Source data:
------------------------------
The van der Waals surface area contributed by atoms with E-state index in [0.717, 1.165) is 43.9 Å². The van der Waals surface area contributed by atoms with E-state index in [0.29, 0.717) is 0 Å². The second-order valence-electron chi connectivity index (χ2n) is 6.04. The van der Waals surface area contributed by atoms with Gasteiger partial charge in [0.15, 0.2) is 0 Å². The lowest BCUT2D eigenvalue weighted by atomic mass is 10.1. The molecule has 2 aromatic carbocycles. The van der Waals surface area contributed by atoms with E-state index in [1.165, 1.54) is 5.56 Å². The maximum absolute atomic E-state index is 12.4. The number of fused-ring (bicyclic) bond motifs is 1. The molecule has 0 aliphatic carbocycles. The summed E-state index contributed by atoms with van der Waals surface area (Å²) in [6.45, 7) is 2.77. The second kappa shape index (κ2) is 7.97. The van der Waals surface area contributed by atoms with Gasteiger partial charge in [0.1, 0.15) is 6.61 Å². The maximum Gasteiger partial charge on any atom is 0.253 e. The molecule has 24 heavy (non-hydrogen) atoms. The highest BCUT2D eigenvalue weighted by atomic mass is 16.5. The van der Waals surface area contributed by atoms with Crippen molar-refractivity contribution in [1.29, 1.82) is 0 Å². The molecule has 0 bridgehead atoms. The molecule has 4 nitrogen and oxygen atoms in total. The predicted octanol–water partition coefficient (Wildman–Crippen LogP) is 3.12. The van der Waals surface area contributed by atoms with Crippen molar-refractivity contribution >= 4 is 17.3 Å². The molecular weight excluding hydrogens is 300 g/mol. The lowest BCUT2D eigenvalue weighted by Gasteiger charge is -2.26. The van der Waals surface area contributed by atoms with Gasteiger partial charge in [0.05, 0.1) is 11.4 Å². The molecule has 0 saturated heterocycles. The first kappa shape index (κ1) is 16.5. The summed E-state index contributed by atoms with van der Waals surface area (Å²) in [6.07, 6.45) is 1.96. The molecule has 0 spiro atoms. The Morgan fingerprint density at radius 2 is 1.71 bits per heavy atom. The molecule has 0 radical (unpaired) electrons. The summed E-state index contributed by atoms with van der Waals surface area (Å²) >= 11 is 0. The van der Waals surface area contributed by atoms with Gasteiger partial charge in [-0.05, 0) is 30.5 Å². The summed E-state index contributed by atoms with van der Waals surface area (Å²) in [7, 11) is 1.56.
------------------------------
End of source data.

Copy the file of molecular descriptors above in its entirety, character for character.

The van der Waals surface area contributed by atoms with E-state index in [0.717, 1.165) is 43.9 Å². The van der Waals surface area contributed by atoms with E-state index in [0.29, 0.717) is 0 Å². The second-order valence-electron chi connectivity index (χ2n) is 6.04. The van der Waals surface area contributed by atoms with Gasteiger partial charge in [0.15, 0.2) is 0 Å². The lowest BCUT2D eigenvalue weighted by atomic mass is 10.1. The molecule has 2 aromatic carbocycles. The van der Waals surface area contributed by atoms with E-state index in [1.165, 1.54) is 5.56 Å². The maximum absolute atomic E-state index is 12.4. The number of fused-ring (bicyclic) bond motifs is 1. The molecule has 0 aliphatic carbocycles. The summed E-state index contributed by atoms with van der Waals surface area (Å²) in [6.45, 7) is 2.77. The second kappa shape index (κ2) is 7.97. The van der Waals surface area contributed by atoms with Gasteiger partial charge in [0.1, 0.15) is 6.61 Å². The maximum Gasteiger partial charge on any atom is 0.253 e. The molecule has 24 heavy (non-hydrogen) atoms. The highest BCUT2D eigenvalue weighted by atomic mass is 16.5. The van der Waals surface area contributed by atoms with Crippen molar-refractivity contribution in [1.29, 1.82) is 0 Å². The molecule has 0 bridgehead atoms. The molecule has 4 nitrogen and oxygen atoms in total. The predicted octanol–water partition coefficient (Wildman–Crippen LogP) is 3.12. The van der Waals surface area contributed by atoms with Crippen molar-refractivity contribution >= 4 is 17.3 Å². The molecular weight excluding hydrogens is 300 g/mol. The lowest BCUT2D eigenvalue weighted by Gasteiger charge is -2.26. The van der Waals surface area contributed by atoms with Gasteiger partial charge in [0.05, 0.1) is 11.4 Å². The molecule has 0 saturated heterocycles. The first kappa shape index (κ1) is 16.5. The summed E-state index contributed by atoms with van der Waals surface area (Å²) in [6.07, 6.45) is 1.96. The molecule has 0 spiro atoms. The Morgan fingerprint density at radius 2 is 1.71 bits per heavy atom. The molecule has 0 radical (unpaired) electrons. The summed E-state index contributed by atoms with van der Waals surface area (Å²) >= 11 is 0. The van der Waals surface area contributed by atoms with Gasteiger partial charge in [-0.05, 0) is 30.5 Å². The summed E-state index contributed by atoms with van der Waals surface area (Å²) in [7, 11) is 1.56.